Birch Bark Powder - Wildharvested


The birch is a soft-wooded tree native to northerly climates. Birch bark has been used to make baskets and canoes for a long time, but a startup company in Duluth is marketing a new product made from it. A chemical in the papery bark is an ingredient in skin creams, and scientists are studying it for use in treating rashes, and even cancer. Native American healers have been using birch bark for years, and some of them are worried about the future supply. Apparently, what birch bark does for the birch tree, it can also do for human skin -- protect it from the assaults of the physical world. Betulin is already used in some creams and cosmetics, but NaturNorth plans to be the first company in the world to market it on a large scale.

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Birch bark easily peels from the tree, but is slow to decay. Removing the bark from a living tree can threaten the life of the tree if the dark inner bark is damaged, but due to the remarkable preservative properties of birch bark, it can easily be harvested from dead or fallen trees, where it still retains its wonderful properties. Birch bark is strong and water resistant, almost like cardboard in its pliability, and can therefore be bent, cut, and even sewn. Native Americans were known to use the bark tea for fevers, stomachache, lung ailments, and fever.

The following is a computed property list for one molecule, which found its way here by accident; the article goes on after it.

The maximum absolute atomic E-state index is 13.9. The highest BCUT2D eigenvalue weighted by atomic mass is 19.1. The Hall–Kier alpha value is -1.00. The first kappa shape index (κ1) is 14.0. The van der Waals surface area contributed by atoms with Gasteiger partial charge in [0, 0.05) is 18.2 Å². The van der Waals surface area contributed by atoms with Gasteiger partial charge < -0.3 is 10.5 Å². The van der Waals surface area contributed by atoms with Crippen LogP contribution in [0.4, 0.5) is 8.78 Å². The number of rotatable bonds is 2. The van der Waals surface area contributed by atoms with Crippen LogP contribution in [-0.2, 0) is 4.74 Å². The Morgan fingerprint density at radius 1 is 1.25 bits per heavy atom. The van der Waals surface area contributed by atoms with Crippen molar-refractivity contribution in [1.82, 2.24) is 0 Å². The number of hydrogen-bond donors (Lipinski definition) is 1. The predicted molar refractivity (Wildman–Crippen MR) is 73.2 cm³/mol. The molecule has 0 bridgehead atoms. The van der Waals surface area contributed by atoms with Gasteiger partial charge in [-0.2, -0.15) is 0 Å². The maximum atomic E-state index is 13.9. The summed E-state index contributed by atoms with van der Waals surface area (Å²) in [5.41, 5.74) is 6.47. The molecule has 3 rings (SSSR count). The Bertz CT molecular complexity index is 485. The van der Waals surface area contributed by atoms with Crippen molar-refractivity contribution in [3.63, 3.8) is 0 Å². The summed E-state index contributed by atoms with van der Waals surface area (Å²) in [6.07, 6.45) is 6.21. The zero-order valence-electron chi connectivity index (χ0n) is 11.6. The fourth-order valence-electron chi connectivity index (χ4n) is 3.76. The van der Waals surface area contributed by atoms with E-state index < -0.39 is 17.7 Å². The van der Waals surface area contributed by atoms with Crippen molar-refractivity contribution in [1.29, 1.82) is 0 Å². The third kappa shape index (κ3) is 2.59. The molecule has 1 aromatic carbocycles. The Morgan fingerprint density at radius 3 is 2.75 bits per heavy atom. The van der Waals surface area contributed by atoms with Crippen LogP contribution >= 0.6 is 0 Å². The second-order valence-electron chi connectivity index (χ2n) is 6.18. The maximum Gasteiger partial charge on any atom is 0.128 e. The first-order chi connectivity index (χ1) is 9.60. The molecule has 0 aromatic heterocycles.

The young branches are of a rich red brown or orange brown, and the trunks usually white, especially in the second species of B. alba, B. verrucosa. B. pubescens is darker, and has downy instead of warted twigs.

The wood is soft and not very durable, but being cheap, and the tree being able to thrive in any situation and soil, growing all over Europe, is used for many humble purposes, such as bobbins for thread mills, herring-barrel staves, broom handles, and various fancy articles. In country districts the Birch has very many uses, the lighter twigs being employed for thatching and wattles. The twigs are also used in broom making and in the manufacture of cloth. The tree has also been one of the sources from which asphyxiating gases have been manufactured, and its charcoal is much used for gunpowder.

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